A SHORT FILM
A Moment is an international award winning narrative short film by director Robert dos Santos, a short but hard hitting tale which follows the moment when everything goes wrong.
Shot on the Bolt-X the short film follows the tense split seconds which pass as two enemies face each other in the classic Mexican standoff
With inspiration from real life experiences Robert dos Santos drew inspiration from personal experience to create something which is both exciting and introspective.
Having never gone to film school and having been in a commercial space I have never had the opportunity to make a narrative short film.
As such I wanted to take a step into this world and gauge whether I had the chops to present a narrative and create excitement around a short film.
While the obvious call would be to focus on something with strong dialogue I wanted to take it a step further by creating something which tells a story, or part thereof, in a unique way.
Most importantly I wanted to engage in visual storytelling and speak to the audience through camera movement and a series of strong reveals.
Offered the opportunity to create a short film on the incredible Bolt-X we came up with a concept which would put the machine through its paces and test the very limit to which it could go.
The Bolt-X allowed us to go from macro to close up to medium to wide and from a dolly shot to a crane shot to a dolly zoom to a 180 degree pan, all in the space of around 10 seconds.
Stories should not be spoonfed but should instead have the audience engage and keep them at the edge of their seats wanting to know what is going to happen next. A moment is an exercise in this task.
Dropped into the middle of a story we are left to find out where we are, where our characters are, and what is going on.
In essence the story is told through 5 reveals which are created through the movement of the camera.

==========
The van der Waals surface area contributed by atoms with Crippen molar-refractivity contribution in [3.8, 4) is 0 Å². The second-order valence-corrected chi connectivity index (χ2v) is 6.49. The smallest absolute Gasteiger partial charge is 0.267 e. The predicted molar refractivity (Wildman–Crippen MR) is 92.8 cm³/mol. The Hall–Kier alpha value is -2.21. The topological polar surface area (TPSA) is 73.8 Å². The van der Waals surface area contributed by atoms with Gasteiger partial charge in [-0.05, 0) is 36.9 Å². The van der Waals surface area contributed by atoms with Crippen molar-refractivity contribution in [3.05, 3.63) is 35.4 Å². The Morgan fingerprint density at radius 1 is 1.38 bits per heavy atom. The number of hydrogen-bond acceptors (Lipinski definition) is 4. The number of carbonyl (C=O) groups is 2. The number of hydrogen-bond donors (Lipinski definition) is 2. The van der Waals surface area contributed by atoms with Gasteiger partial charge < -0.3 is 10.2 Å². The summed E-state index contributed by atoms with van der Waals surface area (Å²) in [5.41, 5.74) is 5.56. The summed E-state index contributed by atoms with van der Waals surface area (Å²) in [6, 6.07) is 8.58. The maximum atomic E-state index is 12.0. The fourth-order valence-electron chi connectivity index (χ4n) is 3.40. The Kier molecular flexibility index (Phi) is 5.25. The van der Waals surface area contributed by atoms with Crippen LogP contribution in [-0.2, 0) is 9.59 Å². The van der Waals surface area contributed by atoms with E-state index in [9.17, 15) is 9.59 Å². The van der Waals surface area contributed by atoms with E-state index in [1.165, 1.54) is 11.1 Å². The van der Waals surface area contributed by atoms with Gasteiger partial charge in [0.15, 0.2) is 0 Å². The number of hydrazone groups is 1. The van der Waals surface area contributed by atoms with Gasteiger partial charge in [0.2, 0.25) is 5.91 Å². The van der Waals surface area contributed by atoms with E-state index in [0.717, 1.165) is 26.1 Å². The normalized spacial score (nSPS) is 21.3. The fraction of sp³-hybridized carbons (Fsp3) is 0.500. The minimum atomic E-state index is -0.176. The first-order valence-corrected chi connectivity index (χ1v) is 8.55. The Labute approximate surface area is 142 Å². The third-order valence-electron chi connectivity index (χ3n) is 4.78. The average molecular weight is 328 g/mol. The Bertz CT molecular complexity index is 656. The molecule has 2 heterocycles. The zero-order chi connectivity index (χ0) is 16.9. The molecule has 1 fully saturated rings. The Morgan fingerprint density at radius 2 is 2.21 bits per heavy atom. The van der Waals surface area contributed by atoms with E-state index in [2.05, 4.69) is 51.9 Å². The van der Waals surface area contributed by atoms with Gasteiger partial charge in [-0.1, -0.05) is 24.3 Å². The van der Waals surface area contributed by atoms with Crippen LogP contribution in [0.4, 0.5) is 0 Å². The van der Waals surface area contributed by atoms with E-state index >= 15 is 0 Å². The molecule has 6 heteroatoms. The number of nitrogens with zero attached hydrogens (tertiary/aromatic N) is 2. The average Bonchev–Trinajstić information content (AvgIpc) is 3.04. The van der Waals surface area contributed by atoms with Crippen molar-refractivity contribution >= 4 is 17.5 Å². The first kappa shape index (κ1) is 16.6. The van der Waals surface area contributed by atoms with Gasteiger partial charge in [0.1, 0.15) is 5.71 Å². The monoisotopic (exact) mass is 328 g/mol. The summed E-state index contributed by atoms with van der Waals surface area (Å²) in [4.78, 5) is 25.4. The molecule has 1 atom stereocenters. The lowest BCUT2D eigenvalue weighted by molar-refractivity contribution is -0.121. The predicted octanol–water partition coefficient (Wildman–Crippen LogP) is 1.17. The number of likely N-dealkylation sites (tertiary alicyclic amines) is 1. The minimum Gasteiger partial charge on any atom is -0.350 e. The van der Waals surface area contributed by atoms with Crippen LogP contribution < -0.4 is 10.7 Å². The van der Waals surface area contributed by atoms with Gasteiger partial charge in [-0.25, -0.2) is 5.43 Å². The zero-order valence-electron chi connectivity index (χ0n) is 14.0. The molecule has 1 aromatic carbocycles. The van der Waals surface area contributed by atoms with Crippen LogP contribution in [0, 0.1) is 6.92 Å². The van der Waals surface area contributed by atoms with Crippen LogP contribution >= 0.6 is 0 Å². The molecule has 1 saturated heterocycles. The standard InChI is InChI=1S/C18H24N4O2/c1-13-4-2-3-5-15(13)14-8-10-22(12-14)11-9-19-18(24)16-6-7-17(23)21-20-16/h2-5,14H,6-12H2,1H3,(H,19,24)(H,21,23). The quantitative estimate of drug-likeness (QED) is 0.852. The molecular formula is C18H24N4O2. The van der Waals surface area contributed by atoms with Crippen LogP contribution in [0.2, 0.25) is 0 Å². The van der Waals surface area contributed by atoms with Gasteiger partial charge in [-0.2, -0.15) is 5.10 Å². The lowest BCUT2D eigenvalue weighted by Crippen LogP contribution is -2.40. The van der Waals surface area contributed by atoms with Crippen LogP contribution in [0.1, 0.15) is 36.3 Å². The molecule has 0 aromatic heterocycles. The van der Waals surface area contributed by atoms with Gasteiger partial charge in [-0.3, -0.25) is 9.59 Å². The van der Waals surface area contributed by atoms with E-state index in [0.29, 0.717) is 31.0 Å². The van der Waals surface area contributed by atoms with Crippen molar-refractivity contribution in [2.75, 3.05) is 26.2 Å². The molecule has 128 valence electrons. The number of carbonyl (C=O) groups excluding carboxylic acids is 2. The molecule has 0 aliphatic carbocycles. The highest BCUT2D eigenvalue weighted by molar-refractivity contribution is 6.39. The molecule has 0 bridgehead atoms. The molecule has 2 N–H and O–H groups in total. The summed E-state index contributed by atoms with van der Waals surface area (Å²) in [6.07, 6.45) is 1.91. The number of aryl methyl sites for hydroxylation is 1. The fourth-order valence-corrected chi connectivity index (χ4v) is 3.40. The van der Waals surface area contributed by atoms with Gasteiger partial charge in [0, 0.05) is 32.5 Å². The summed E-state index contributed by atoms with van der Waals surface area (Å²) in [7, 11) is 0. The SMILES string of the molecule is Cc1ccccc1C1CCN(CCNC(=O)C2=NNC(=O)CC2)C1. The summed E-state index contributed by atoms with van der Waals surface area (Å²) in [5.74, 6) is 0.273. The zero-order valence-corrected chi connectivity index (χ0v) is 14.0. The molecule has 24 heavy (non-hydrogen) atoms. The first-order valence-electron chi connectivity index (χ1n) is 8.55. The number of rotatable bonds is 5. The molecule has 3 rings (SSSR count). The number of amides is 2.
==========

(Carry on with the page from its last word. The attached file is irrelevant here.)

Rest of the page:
The initial reveal of the characters eyes, the reveal of his cuts and bruises which hint at something being wrong, the reveal of the gun which confirms this suspicion, the reveal of the antagonist and our character’s obstacle, and the final moment which cuts us off from this world and leaves us wanting more.
Our hero, played by Sean Cameron Michael, is standing face to face with death. Instead of standing in absolute confidence as an action hero he is caught between fear and the human will to survive.
The voiceover which carries the story, however, is aware of the events which is transpired and he speaks over the events with a self aware dryness which hints at the knowledge that life is fleeting.
Preparation is everything in a single take scene. To achieve this I worked hand in hand with Peter Constan-tatos, who is the primary operator of the Bolt-X in South Africa.
We spent three full days together setting out the shot and plotting the movement of the rig, looking at where the camera would go and how we would achieve each one of the reveals.
Together we plotted out the primary flight of the camera and how we would utilise zooms, focus racks, and camera movement to achieve our reveals, whereafter we brought in the rest of the team who did everything possible to make this into something extraordinary.